One of the rats stood on its hind legs. It sniffed at air flowing into its plexiglass cage. The rest lounged about in a heap, doing their best to keep warm in the chilly lab. These weren’t ordinary rats, or even extraordinary rats. They were utterly average. Genetically neutral. Their genes had been selectively bred to ensure as average a life-span and health as possible. They were kept free of mutations, but their genome diverse enough to keep from diminution. Lives depended on the strict adherence and upholding of these principles.
That was the requirement for laboratory rats in the modern age. Complete and total perfection in the realm of being average. They were simultaneously boring, dull as dishwater, and some of the most important and intriguing creatures ever born or bred. Their species and lineage had achieved perfected average with such regularity, that in a roundabout way, they were extraordinary.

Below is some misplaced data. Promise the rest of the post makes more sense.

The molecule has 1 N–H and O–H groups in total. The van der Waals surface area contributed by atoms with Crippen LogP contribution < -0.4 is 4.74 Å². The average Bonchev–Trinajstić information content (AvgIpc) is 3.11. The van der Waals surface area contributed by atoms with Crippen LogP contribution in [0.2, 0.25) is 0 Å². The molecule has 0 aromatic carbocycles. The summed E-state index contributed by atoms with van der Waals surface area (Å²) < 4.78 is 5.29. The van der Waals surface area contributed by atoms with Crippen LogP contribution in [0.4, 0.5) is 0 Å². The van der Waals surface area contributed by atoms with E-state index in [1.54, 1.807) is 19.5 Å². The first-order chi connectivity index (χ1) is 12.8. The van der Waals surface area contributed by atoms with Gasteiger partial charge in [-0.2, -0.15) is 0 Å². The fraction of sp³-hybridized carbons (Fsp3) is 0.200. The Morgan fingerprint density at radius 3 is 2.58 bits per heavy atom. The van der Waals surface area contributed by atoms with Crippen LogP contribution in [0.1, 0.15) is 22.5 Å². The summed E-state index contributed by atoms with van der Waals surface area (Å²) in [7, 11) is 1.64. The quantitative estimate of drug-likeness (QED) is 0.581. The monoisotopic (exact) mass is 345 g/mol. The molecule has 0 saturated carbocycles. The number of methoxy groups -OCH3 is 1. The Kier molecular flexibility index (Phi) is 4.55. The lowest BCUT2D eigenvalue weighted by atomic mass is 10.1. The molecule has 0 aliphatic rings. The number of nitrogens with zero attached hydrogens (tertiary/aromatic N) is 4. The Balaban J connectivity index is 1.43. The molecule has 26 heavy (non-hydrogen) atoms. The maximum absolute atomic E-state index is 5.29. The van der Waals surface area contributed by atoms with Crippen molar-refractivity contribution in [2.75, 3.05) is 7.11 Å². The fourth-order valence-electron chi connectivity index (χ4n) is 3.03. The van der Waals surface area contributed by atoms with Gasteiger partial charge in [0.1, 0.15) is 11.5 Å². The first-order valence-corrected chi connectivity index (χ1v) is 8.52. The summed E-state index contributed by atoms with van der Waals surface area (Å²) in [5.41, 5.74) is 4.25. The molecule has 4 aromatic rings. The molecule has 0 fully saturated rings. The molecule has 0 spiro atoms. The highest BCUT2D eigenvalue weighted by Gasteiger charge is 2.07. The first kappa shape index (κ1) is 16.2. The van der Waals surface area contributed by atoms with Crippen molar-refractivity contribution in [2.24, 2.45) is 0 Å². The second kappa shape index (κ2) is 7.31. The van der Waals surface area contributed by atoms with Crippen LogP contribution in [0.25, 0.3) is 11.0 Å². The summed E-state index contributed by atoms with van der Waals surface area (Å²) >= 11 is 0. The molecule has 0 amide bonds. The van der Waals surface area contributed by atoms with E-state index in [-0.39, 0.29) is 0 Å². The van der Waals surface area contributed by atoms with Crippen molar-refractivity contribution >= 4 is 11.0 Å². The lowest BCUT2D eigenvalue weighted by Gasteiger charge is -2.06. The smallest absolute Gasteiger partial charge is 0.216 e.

Each rat was hand-fed at birth, their mother sequestered elsewhere to ensure both the purity of her health and the survival of all of her young. Each rat was as valuable as the next or last, and each one bred for a lone purpose: to save lives.
While there were, on average, roughly a few hundred rats in the lab’s various cages, all came from the same, few mothers. Those females were treated as near to royalty as their circumstances and handlers could allow for. They were fed well. Expertly cared for. Immaculately healthy. Even pampered in ways.